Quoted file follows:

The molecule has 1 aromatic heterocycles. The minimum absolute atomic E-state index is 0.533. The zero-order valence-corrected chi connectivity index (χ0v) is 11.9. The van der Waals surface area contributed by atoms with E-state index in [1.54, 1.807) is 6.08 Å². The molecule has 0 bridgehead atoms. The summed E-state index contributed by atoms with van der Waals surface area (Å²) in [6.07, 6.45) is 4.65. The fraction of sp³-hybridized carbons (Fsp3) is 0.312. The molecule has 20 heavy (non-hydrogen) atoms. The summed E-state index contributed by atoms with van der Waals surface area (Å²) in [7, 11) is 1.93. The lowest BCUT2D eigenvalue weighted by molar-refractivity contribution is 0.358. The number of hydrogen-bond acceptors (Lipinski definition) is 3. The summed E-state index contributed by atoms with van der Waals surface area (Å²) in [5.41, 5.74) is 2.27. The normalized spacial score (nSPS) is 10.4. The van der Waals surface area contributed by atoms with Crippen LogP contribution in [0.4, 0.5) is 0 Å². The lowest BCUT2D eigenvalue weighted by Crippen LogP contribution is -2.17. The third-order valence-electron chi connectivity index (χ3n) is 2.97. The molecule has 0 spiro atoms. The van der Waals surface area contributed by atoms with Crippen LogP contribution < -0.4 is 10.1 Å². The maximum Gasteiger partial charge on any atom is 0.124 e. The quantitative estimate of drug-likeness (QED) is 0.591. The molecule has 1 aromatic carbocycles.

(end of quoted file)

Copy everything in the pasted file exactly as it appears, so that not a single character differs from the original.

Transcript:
The molecule has 1 aromatic heterocycles. The minimum absolute atomic E-state index is 0.533. The zero-order valence-corrected chi connectivity index (χ0v) is 11.9. The van der Waals surface area contributed by atoms with E-state index in [1.54, 1.807) is 6.08 Å². The molecule has 0 bridgehead atoms. The summed E-state index contributed by atoms with van der Waals surface area (Å²) in [6.07, 6.45) is 4.65. The fraction of sp³-hybridized carbons (Fsp3) is 0.312. The molecule has 20 heavy (non-hydrogen) atoms. The summed E-state index contributed by atoms with van der Waals surface area (Å²) in [7, 11) is 1.93. The lowest BCUT2D eigenvalue weighted by molar-refractivity contribution is 0.358. The number of hydrogen-bond acceptors (Lipinski definition) is 3. The summed E-state index contributed by atoms with van der Waals surface area (Å²) in [5.41, 5.74) is 2.27. The normalized spacial score (nSPS) is 10.4. The van der Waals surface area contributed by atoms with Crippen LogP contribution in [0.4, 0.5) is 0 Å². The lowest BCUT2D eigenvalue weighted by Crippen LogP contribution is -2.17. The third-order valence-electron chi connectivity index (χ3n) is 2.97. The molecule has 0 spiro atoms. The van der Waals surface area contributed by atoms with Crippen LogP contribution < -0.4 is 10.1 Å². The maximum Gasteiger partial charge on any atom is 0.124 e. The quantitative estimate of drug-likeness (QED) is 0.591. The molecule has 1 aromatic carbocycles.